Date of Award

8-2002

Degree Type

Dissertation

Degree Name

Doctor of Philosophy

Major

Education

Major Professor

LaVerne B. Lindsey

Committee Members

Julie K. Little, Handel K. Wright, Thomas J. Heffernan

Abstract

Secondary education interns in fifth-year licensure programs assume a complex variety of identities: preservice teachers, graduate students, and licensed first-year teachers. Inspired by a dual interest in the complexities of the transition experiences of novice teachers and in the effectiveness of community building through communication, the purpose for this study was to examine four novice teachers’ transitions—from student to student-teacher to licensed teacher—throughout the internship year. The impact of participation in a peer learning community, through electronic and face-to-face communication, was also explored.

The study employed a qualitative research design, which provided the intern-participants with extended opportunities for anecdotal dialogue in both electronic and face-to-face environments. The research questions guiding this study asked first about the issues involved in the participants’ transition experiences, and second, how participation in a peer community, through electronic and face-to-face communication, influenced that transition.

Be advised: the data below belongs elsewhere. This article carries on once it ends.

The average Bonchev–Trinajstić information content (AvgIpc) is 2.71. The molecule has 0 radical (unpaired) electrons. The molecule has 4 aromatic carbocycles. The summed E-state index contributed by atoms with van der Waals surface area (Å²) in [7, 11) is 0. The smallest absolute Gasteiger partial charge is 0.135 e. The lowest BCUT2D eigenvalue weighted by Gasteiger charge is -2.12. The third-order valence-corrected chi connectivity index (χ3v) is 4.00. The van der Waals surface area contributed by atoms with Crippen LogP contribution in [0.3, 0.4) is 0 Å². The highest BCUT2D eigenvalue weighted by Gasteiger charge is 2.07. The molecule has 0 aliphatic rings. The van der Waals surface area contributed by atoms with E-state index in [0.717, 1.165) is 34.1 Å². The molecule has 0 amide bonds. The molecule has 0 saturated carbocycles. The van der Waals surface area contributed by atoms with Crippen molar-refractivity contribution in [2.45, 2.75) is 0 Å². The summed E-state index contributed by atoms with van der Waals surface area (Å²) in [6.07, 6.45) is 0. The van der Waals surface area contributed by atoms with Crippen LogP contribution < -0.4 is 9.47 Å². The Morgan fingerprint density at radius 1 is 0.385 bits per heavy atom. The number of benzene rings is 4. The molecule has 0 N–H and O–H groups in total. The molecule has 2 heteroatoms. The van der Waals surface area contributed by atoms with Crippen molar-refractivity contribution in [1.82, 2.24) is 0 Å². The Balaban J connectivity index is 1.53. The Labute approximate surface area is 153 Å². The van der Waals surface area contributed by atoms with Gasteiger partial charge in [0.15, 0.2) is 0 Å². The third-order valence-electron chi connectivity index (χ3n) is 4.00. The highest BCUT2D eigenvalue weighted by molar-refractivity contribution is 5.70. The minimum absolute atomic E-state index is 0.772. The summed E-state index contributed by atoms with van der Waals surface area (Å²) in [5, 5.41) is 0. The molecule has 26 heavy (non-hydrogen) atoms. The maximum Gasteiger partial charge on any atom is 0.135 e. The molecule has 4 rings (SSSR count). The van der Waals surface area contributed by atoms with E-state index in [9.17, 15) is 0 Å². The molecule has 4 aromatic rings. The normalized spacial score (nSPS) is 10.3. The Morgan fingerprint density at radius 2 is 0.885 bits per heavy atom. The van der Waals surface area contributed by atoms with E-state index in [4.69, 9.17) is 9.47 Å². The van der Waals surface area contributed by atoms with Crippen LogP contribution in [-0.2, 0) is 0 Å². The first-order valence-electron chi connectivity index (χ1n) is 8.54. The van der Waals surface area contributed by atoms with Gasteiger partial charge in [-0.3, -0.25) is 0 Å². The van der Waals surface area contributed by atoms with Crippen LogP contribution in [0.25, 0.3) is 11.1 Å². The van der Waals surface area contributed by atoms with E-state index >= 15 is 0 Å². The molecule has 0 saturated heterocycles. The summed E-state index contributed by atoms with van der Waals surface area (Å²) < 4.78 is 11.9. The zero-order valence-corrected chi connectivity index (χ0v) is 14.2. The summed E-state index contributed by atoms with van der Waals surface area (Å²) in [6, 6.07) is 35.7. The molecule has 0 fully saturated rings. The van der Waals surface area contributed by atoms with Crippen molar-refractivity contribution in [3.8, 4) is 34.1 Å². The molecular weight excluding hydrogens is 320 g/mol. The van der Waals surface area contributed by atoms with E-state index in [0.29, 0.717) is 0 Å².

The findings for the study are presented through the participants’ transition narratives, and organized into the study’s five themes: major and minor characters, placement landscapes, landmark events, transition metaphors, and identities. An additional theme, atypical experiences, was added following a face-to-face group meeting.

Based on the participants’ comments and on the perceived benefits of their community participation, the study’s findings support the formation of peer learning communities. A combination of online and face-to-face communication methods appeared to be the most accessible and least intrusive during the busy internship year. Teacher education programs interested in providing purposeful, consistent, and candid dialogue through peer communities need to carefully consider issues of confidentiality, comfort with electronic communication, facilitation, community support, and implications of required participation.

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